So, it seems that publicly hanging out your accesses for sale in an access-as-a-service scheme wasn't a great business model. But by combining, the two threat actors leveraged their own specific areas of expertise into one highly efficient -- and private -- tool.

— Larry Loeb has written for many of the last century's major "dead tree" computer magazines, having been, among other things, a consulting editor for BYTE magazine and senior editor for the launch of WebWeek.

Comment  | 
Print  | 
More Insights
Comments
Newest First  |  Oldest First  |  Threaded View
COVID-19: Latest Security News & Commentary
Dark Reading Staff 9/17/2020
Cybersecurity Bounces Back, but Talent Still Absent
Simone Petrella, Chief Executive Officer, CyberVista,  9/16/2020
Meet the Computer Scientist Who Helped Push for Paper Ballots
Kelly Jackson Higgins, Executive Editor at Dark Reading,  9/16/2020
Register for Dark Reading Newsletters
White Papers
Video
Cartoon
Current Issue
Special Report: Computing's New Normal
This special report examines how IT security organizations have adapted to the "new normal" of computing and what the long-term effects will be. Read it and get a unique set of perspectives on issues ranging from new threats & vulnerabilities as a result of remote working to how enterprise security strategy will be affected long term.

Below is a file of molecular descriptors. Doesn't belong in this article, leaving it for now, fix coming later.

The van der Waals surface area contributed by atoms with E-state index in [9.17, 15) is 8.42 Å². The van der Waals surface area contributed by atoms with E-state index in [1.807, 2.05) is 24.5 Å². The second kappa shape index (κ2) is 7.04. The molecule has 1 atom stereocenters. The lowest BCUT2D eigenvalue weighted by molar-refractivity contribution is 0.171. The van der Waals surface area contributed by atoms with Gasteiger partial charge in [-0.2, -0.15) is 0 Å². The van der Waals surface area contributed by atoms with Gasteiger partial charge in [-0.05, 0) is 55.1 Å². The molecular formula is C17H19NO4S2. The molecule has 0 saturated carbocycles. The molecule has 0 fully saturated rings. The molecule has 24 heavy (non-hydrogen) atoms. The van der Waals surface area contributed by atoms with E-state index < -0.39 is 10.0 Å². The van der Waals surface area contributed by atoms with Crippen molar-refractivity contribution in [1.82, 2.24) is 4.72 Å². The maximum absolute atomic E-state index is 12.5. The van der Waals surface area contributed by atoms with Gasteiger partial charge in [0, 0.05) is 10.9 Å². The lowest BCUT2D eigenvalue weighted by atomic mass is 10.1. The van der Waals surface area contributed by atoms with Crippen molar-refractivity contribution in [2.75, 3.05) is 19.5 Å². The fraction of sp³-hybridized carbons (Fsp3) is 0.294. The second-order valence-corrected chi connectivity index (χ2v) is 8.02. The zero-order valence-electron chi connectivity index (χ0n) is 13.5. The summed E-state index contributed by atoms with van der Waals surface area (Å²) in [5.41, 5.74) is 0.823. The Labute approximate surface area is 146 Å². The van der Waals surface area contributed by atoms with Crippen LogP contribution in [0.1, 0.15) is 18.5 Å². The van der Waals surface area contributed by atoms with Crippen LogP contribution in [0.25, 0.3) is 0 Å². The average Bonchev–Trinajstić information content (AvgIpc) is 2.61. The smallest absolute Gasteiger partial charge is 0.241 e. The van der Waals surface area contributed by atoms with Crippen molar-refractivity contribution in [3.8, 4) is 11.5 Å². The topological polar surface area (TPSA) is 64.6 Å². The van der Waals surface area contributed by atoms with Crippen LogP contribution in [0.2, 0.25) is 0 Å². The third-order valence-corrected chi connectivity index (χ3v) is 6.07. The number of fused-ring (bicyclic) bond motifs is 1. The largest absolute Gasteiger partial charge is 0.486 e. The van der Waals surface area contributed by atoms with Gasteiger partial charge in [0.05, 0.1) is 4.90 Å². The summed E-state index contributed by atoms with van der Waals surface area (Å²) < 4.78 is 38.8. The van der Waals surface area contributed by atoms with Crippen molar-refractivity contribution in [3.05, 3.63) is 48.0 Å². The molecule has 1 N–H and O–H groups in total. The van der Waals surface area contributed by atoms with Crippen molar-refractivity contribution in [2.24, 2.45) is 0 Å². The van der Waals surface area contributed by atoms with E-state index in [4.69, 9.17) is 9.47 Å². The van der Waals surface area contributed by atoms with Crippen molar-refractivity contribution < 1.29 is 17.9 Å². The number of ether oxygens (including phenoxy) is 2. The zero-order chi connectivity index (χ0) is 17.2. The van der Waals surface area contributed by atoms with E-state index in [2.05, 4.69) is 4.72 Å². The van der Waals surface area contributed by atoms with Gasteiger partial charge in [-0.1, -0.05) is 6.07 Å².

Flash Poll
How IT Security Organizations are Attacking the Cybersecurity Problem
How IT Security Organizations are Attacking the Cybersecurity Problem
The COVID-19 pandemic turned the world -- and enterprise computing -- on end. Here's a look at how cybersecurity teams are retrenching their defense strategies, rebuilding their teams, and selecting new technologies to stop the oncoming rise of online attacks.
Twitter Feed
Dark Reading - Bug Report
Bug Report
Enterprise Vulnerabilities
From DHS/US-CERT's National Vulnerability Database
CVE-2020-5421
PUBLISHED: 2020-09-19
In Spring Framework versions 5.2.0 - 5.2.8, 5.1.0 - 5.1.17, 5.0.0 - 5.0.18, 4.3.0 - 4.3.28, and older unsupported versions, the protections against RFD attacks from CVE-2015-5211 may be bypassed depending on the browser used through the use of a jsessionid path parameter.
CVE-2020-8225
PUBLISHED: 2020-09-18
A cleartext storage of sensitive information in Nextcloud Desktop Client 2.6.4 gave away information about used proxies and their authentication credentials.
CVE-2020-8237
PUBLISHED: 2020-09-18
Prototype pollution in json-bigint npm package < 1.0.0 may lead to a denial-of-service (DoS) attack.
CVE-2020-8245
PUBLISHED: 2020-09-18
Improper Input Validation on Citrix ADC and Citrix Gateway 13.0 before 13.0-64.35, Citrix ADC and NetScaler Gateway 12.1 before 12.1-58.15, Citrix ADC 12.1-FIPS before 12.1-55.187, Citrix ADC and NetScaler Gateway 12.0, Citrix ADC and NetScaler Gateway 11.1 before 11.1-65.12, Citrix SD-WAN WANOP 11....
CVE-2020-8246
PUBLISHED: 2020-09-18
Citrix ADC and Citrix Gateway 13.0 before 13.0-64.35, Citrix ADC and NetScaler Gateway 12.1 before 12.1-58.15, Citrix ADC 12.1-FIPS before 12.1-55.187, Citrix ADC and NetScaler Gateway 12.0, Citrix ADC and NetScaler Gateway 11.1 before 11.1-65.12, Citrix SD-WAN WANOP 11.2 before 11.2.1a, Citrix SD-W...